The civilizing logic of Western discourses of evolution, as well as other epistemologies originated in the Enlightenment, are profoundly gendered and grounded on patriarchal presuppositions that have relied on the implicit assumption of the masculine self, usually but not necessarily white, as the neutral standard against which the feminized Other, usually but not necessarily women, should be measured. In that sense, I hope that my book may be useful also for the denaturalization of gender, which is also profoundly ingrained in our understanding of ourselves, of others, and the world around us. To understand gender as culturally constructed does not mean pretending it does not exist; on the contrary, it means being alert to how intensely gender informs and sustains our material reality. In my book I discuss the gendered dimensions of tourism and how it differently shapes not only women’s and men’s experiences of travel, but also how they conceive of their roles and responsibilities toward their communities at home as well as the broader black diaspora.
Who are the intellectual heroes that inspire your work?
My major intellectual heroes are the folks who are fighting racism, sexism, imperialism, and all forms of oppression on the ground, including the black activists that I interviewed for my book. As leftists, we tend to think of ourselves as divided into those who do the abstract, intellectual work, and those who do the practical, activist work. But the activists that I know are intellectuals, independently of whether they had access to formal education. And the intellectuals with whom I align myself are scholar-activists.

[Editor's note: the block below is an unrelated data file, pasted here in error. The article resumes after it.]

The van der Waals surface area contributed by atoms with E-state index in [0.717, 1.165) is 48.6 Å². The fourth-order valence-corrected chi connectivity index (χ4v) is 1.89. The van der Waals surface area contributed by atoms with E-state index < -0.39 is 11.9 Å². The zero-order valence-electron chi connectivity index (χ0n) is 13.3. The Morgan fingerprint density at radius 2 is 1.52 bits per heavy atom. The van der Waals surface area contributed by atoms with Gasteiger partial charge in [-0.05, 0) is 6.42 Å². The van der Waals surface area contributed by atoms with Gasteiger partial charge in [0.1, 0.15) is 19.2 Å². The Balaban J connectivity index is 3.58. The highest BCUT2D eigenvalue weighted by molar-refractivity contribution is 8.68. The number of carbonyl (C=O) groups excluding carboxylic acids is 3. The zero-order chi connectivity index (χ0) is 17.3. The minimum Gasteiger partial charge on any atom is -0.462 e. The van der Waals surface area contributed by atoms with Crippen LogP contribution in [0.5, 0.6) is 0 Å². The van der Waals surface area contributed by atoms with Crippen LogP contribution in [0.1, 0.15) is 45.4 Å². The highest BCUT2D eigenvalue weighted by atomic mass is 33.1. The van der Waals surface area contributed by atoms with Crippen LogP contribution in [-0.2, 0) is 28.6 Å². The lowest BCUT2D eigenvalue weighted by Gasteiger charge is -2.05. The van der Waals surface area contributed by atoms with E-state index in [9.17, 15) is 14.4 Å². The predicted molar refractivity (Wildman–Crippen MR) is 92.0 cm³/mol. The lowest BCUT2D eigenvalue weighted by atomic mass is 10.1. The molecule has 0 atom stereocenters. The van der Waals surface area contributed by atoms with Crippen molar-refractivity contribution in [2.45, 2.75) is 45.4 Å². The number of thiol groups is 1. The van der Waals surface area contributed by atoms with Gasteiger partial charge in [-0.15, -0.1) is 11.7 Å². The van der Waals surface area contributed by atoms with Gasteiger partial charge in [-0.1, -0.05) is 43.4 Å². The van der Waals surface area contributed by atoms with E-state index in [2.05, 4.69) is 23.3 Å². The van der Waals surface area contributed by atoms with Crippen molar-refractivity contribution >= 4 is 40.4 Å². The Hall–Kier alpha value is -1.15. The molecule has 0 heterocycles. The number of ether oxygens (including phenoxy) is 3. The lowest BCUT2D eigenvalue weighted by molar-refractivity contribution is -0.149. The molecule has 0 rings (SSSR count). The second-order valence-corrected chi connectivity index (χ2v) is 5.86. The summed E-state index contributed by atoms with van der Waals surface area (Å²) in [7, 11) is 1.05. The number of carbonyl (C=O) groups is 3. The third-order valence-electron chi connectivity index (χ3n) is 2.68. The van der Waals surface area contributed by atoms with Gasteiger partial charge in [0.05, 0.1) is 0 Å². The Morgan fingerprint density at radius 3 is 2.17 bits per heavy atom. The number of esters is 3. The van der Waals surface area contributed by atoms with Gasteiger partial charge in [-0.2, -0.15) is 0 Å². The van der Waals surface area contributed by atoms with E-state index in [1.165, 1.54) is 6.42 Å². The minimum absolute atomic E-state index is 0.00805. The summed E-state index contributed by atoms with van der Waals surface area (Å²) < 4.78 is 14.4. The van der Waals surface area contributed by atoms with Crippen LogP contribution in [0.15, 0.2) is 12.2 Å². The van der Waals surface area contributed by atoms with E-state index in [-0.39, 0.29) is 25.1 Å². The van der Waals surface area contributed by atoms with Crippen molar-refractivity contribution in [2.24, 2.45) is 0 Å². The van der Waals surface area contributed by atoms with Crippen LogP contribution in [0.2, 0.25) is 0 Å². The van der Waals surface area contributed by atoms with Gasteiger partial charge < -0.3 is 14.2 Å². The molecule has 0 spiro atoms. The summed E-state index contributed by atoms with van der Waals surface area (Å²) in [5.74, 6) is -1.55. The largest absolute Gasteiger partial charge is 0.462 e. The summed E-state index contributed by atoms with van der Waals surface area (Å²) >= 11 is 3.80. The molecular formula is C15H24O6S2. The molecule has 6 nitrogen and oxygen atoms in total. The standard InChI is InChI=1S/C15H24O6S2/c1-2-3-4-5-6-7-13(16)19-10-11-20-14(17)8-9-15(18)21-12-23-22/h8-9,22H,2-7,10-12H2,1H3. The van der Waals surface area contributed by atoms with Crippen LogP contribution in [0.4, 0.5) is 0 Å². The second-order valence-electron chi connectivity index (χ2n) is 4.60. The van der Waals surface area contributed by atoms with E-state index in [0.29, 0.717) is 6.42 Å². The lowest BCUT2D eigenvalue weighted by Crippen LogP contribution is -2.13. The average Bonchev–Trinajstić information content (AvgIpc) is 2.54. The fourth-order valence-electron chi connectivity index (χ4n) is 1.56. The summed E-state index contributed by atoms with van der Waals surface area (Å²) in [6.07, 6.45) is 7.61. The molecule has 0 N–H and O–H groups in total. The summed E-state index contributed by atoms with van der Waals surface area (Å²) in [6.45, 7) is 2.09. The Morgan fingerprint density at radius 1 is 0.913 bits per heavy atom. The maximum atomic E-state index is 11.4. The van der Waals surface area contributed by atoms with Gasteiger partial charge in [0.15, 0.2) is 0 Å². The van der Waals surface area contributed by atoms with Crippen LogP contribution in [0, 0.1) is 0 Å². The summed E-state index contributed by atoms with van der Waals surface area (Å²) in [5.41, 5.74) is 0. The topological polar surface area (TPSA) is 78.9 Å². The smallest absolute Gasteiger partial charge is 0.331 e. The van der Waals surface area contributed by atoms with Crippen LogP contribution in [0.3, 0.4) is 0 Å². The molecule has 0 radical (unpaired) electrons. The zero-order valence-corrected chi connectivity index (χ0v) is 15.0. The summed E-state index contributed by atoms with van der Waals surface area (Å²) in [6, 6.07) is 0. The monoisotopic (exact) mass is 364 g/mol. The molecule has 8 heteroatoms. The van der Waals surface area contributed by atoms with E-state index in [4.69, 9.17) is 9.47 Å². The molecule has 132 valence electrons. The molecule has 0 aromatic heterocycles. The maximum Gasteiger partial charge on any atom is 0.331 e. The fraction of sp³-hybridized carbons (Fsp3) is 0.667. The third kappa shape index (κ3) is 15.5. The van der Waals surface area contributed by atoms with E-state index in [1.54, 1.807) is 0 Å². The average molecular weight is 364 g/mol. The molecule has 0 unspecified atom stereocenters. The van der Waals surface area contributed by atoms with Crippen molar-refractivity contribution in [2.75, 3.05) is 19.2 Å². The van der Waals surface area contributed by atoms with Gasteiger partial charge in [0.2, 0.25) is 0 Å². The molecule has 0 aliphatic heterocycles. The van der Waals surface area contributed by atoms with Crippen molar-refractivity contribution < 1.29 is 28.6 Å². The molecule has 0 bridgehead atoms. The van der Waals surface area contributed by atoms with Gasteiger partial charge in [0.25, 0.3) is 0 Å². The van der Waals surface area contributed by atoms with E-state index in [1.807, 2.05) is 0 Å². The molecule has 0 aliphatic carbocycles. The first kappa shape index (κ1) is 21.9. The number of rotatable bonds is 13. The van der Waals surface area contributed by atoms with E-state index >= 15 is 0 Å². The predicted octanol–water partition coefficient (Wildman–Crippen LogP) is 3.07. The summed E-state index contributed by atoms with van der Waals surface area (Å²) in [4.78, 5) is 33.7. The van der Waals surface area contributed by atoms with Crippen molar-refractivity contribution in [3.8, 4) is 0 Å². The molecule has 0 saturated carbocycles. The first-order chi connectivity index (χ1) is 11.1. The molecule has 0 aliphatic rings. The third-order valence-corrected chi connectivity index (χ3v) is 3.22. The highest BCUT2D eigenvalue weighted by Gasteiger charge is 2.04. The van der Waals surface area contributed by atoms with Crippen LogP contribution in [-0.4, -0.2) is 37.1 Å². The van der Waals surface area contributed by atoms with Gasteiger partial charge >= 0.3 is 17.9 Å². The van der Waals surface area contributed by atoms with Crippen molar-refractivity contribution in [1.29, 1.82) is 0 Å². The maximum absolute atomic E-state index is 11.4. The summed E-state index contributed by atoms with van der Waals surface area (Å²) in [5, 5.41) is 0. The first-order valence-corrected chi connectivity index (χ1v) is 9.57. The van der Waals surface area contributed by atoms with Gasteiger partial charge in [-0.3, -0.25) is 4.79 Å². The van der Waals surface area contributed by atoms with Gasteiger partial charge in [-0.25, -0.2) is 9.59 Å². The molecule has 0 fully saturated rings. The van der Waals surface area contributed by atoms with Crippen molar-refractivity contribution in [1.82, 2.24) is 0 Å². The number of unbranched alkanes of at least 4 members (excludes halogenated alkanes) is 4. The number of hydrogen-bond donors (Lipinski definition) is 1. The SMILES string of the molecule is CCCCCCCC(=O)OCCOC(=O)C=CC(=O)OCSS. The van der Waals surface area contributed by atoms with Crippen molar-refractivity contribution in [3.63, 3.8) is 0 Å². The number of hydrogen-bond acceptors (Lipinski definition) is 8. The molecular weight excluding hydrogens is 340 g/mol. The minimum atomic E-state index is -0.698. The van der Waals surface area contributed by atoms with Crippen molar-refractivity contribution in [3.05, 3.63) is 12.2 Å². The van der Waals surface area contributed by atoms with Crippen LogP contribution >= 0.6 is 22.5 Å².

One of my favorite intellectuals is Jamaican-British Cultural Studies scholar Stuart Hall. I truly appreciate his ability to make accessible ideas that are usually quite difficult to grasp. I love his take on the relevance of theory: while we cannot fully understand the world without it, theory should not be treated as dogma. To paraphrase Hall: The only theory worth having is that which you have to fight off, and not the one you find yourself thoughtlessly regurgitating. Hall deeply inspires my teaching and writing.
A more recent intellectual sheroe of mine is Marielle Franco, a socialist, Afro-Brazilian, LGBTQ activist, who was born and raised in a favela in Rio de Janeiro, and was elected councilwoman in 2016. On March 14, 2018, Marielle Franco was brutally murdered in what ongoing investigations indicate was a premeditated crime carried out by Rio’s militiamen. Franco was a human rights activist and vocal about police violence and its targeting of poor black youth. On the night of her killing, she had just attended a gathering of black women called Jovens Negras Movendo as Estruturas (Young Black Women Shaking the [Power] Structures), where black feminist theory was discussed as a crucial tool to dismantle class, gender, and racial oppression.